Complementary monitoring of pulmonary blood flow during mechanical ventilation in respiratory failure could assist clinicians to perform lung recruitment and adjust PEEP levels, with regards to the right ventricular heart function. [5, 10]. The aim of this study was to evaluate the modified capnodynamic method based on expiratory holds at increased shunt levels during lung injury, before and after lung recruitment and under major hemodynamic changes.

2 Methods

The study was approved by the Uppsala animal research ethical committee (nr. C 47/15) and performed at the Hedenstierna laboratory in Uppsala University, Sweden. The animals used in this study were collected from the same breeding colony (Mångsbo Farm, Uppsala, Sweden). At the farm they had unlimited access to tap water and food on a standardized schedule and kept in a light and temperature-controlled environment. Eight of them were included in another study protocol analysing the effects of ischemia and reperfusion [7]. Results are reported according to the GRRAS guidelines [11].

2.1 Anaesthesia and preparation

Briefly, 10 pigs with a mean weight of 38 kg (range 35–44 kg) were anaesthetised and mechanically ventilated in a volume-controlled mode with a tidal volume (TV) of 8 mL/kg, FiO2 0.40 and PEEP 5 cmH2O (Servo-i, Maquet Critical Care, Solna, Sweden). At baseline respiratory rate (RR) was adjusted to normal ventilation according to blood gas analysis. An arterial catheter and a pulmonary artery catheter (Edwards Lifesciences Corp., Irvine, CA, USA) were inserted with a cut down in the neck under direct vision. An inflatable thrombectomy catheter (Dispomedica GmbH, Hamburg, Germany) and a stent graft balloon catheter (Reliant®, Medtronic Inc. Minneapolis, MN, USA) were inserted with ultrasound guidance in the inferior caval vein for controlled preload reduction and the caudal aorta (not used in this protocol), respectively. An ultrasonic flow probe (AUseries Confidence Flowprobe® with ultrafit liner, Transonic Systems Inc., Ithaca NY, USA) to measure CO (COTS) was surgically inserted around the pulmonary trunk (COTS) through a left sided thoracotomy.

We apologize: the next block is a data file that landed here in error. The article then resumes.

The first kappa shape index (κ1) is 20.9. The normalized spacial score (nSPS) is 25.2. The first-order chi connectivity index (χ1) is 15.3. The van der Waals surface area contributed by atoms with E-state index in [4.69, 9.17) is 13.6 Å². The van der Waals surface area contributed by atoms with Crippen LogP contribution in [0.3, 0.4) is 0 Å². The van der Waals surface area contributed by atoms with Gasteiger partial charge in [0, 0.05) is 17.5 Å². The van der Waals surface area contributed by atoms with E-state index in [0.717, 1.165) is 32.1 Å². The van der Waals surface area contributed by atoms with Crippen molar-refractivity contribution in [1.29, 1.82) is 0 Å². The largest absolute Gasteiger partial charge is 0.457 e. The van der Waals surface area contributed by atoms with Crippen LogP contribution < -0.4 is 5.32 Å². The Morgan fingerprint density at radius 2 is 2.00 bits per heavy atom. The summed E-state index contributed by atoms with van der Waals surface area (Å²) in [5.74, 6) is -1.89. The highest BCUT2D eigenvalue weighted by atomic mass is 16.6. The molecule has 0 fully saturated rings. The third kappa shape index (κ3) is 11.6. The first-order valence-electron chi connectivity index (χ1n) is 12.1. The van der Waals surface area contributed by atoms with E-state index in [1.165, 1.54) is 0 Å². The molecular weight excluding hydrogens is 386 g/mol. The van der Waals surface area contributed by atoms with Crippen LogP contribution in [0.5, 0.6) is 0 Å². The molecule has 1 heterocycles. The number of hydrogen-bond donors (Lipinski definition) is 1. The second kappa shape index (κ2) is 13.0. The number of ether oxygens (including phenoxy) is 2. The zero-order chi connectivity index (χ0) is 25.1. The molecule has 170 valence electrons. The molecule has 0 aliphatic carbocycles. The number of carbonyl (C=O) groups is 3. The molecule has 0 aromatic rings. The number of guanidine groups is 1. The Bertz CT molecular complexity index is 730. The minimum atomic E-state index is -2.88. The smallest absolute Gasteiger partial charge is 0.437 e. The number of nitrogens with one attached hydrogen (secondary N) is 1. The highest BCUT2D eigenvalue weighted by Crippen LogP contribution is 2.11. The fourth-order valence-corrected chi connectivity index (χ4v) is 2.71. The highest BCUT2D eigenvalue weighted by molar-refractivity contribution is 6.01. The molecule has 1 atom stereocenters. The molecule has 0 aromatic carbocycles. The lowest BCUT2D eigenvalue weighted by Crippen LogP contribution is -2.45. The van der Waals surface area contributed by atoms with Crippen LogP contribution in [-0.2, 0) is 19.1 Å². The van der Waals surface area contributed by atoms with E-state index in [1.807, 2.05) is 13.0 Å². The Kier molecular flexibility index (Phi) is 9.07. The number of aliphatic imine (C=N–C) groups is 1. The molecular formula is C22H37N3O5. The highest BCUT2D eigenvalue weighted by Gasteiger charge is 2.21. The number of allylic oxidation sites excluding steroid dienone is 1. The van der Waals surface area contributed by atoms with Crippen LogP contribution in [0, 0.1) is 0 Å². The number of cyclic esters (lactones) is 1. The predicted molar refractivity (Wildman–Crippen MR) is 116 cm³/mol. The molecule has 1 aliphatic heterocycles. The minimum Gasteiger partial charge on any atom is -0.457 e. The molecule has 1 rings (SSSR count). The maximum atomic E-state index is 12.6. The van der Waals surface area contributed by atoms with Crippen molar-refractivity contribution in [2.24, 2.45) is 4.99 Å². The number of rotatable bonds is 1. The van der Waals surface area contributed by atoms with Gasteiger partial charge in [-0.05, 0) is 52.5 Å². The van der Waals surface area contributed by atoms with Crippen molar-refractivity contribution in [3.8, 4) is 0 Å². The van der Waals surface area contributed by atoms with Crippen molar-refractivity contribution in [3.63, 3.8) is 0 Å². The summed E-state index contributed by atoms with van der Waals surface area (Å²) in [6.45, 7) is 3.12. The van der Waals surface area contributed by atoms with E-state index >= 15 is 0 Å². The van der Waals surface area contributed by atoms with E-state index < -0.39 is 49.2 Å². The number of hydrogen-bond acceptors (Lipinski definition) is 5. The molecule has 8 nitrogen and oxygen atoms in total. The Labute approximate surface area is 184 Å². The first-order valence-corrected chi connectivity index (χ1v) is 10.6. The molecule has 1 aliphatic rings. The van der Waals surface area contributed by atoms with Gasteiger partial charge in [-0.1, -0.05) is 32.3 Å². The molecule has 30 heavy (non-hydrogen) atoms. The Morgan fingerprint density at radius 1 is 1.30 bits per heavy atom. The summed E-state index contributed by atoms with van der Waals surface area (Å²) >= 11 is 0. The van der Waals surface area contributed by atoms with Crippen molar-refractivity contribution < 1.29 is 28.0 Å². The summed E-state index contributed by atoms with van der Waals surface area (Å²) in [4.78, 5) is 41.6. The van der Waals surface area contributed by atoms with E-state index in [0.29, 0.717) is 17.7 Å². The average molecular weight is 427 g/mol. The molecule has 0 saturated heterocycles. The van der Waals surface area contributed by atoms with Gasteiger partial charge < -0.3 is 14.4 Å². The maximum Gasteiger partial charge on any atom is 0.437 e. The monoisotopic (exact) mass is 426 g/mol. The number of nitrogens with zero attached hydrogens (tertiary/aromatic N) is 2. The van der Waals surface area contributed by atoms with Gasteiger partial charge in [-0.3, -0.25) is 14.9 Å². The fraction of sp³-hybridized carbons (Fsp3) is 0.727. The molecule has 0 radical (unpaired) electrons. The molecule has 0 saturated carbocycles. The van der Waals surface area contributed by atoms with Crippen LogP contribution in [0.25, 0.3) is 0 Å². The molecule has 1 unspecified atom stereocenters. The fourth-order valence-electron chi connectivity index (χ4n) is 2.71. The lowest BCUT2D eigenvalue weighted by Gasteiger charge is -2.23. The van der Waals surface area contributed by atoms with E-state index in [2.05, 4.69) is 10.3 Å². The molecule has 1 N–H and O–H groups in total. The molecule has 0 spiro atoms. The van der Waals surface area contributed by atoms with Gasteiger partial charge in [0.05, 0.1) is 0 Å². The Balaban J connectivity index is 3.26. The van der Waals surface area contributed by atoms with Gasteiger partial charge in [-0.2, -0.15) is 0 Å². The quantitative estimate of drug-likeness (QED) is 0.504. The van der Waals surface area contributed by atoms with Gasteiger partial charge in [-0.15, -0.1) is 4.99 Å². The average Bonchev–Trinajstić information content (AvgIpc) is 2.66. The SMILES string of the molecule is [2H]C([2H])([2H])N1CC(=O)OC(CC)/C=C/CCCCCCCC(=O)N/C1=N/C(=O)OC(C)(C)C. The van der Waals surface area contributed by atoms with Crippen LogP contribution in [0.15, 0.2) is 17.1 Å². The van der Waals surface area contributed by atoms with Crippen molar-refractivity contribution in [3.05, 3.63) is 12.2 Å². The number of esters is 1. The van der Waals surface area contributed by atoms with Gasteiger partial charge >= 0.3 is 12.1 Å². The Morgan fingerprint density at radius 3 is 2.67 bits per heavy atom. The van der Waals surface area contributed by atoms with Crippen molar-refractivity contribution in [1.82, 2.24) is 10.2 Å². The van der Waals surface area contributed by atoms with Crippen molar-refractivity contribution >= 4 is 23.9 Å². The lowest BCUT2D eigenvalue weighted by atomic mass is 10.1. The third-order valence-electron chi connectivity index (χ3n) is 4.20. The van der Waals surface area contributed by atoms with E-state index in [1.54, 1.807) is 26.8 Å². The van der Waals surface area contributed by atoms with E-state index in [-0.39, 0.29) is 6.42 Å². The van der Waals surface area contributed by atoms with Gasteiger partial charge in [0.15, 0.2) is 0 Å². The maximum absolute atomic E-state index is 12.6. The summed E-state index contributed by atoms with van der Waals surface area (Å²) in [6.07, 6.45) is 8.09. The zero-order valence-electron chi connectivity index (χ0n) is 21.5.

A mainstream infrared sensor (Capnostat-3, Respironics Inc, Wallingford, CT, USA) was used to measure concentration of expired CO2. Gas flow was analysed by the flow sensor incorporated in the ventilator and transmitted to a computer where all the mathematical analysis was carried out with a software written in Matlab™ (The Mathworks Inc, Natick, MA, USA).

ABL-800FLEX (Radiometer Medical ApS, Brønshøj, Denmark) was used for blood gas analyses. Hemodynamic parameters were retrieved into a data acquisition system (Acknowledge, version 3.2.7, Bio Pac Systems, Santa Barbara, CA, USA). Core temperature was maintained at 38–39 °C. Animals were sacrificed with potassium chloride injection at the end of the protocol.

2.2 Calculations and measurements of cardiac output, shunt and dead space

A detailed description of the capnodynamic equation can be found in the supplementary material. As previously described [5, 7], a short pause is introduced to the expiratory phase of three out of nine breaths, automatically controlled by the ventilator. The resulting small differences (0.5–1 kPa) in the alveolar concentration of CO2 between breaths can be inserted into the capnodynamic equation, describing the mole balance of CO2 transported to and from the lungs. Each breath creates one equation and with a stack of nine equations the COEPBF can be calculated using a least square-error optimization. With each breath the last equation is replaced with the newest allowing a continuous calculation of COEPBF with each presented value representing an average of the preceding nine breaths (approximately 20 s).